Similarly, in Dmitrijs' study, it was demonstrated that microbial communities can be utilized to determine the PMSI in juvenile swine (Dmitrijs et al.). In Yu's study, it was shown that artificial intelligence is better at automatically identifying diatoms in drowning cases (Yu et al.). Pan's experiment proved that there are differences in bacterial communities among different water levels in the Yellow River Basin (Pan et al.).

With the continuous advancement of detection techniques and analytical methods, we can now investigate microbial communities within samples at previously unattainable depths. Microbial communities have the potential to serve as a powerful tool for estimating the time and identifying causes of death in animal models. However, microbial communities can vary significantly depending on different environments and conditions. To promote the widespread use of microbiomes in forensic science, more research professionals must collaborate and establish a comprehensive and systematic microbial database that can be integrated with data from other omics fields.

Author contributions

The author confirms being the sole contributor of this work and has approved it for publication.


We thank the support from National Natural Science Foundation of China (No. 82220108007) in this work.

Conflict of interest

The author declares that the research was conducted in the absence of any commercial or financial relationships that could be construed as a potential conflict of interest.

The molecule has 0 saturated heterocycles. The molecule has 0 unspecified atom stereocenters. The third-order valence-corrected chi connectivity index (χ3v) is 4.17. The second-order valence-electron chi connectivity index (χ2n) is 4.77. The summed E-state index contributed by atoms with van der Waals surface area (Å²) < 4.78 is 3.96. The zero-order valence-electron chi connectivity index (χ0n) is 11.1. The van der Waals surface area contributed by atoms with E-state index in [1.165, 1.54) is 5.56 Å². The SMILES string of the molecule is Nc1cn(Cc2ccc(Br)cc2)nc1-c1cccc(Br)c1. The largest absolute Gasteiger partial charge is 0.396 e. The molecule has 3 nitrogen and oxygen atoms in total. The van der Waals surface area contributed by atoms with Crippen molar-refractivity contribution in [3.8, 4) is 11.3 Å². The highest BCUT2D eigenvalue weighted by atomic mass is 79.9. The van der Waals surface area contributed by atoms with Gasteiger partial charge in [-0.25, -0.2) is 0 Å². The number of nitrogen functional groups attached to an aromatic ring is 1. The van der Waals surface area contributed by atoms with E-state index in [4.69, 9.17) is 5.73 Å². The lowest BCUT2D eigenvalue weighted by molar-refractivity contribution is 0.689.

Publisher's note

All claims expressed in this article are solely those of the authors and do not necessarily represent those of their affiliated organizations, or those of the publisher, the editors and the reviewers. Any product that may be evaluated in this article, or claim that may be made by its manufacturer, is not guaranteed or endorsed by the publisher.


Zhang, F., Wang, P., Zeng, K., Yuan, H., Wang, Z., Li, X., et al. (2022). Postmortem submersion interval estimation of cadavers recovered from freshwater based on gut microbial community succession. Front. Microbiol. 13, 988297. doi: 10.3389/fmicb.2022.988297

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Keywords: artificial intelligence, forensic microbiology, forensic science, data processing, multi-omics technique

Citation: Li C (2023) Editorial: Artificial intelligence in forensic microbiology. Front. Microbiol. 14:1194390. doi: 10.3389/fmicb.2023.1194390

Received: 27 March 2023; Accepted: 27 March 2023;
Published: 11 April 2023.

Edited and reviewed by: Matthias Hess, University of California, Davis, United States

Copyright © 2023 Li. This is an open-access article distributed under the terms of the Creative Commons Attribution License (CC BY). The use, distribution or reproduction in other forums is permitted, provided the original author(s) and the copyright owner(s) are credited and that the original publication in this journal is cited, in accordance with accepted academic practice. No use, distribution or reproduction is permitted which does not comply with these terms.

*Correspondence: Chen Li,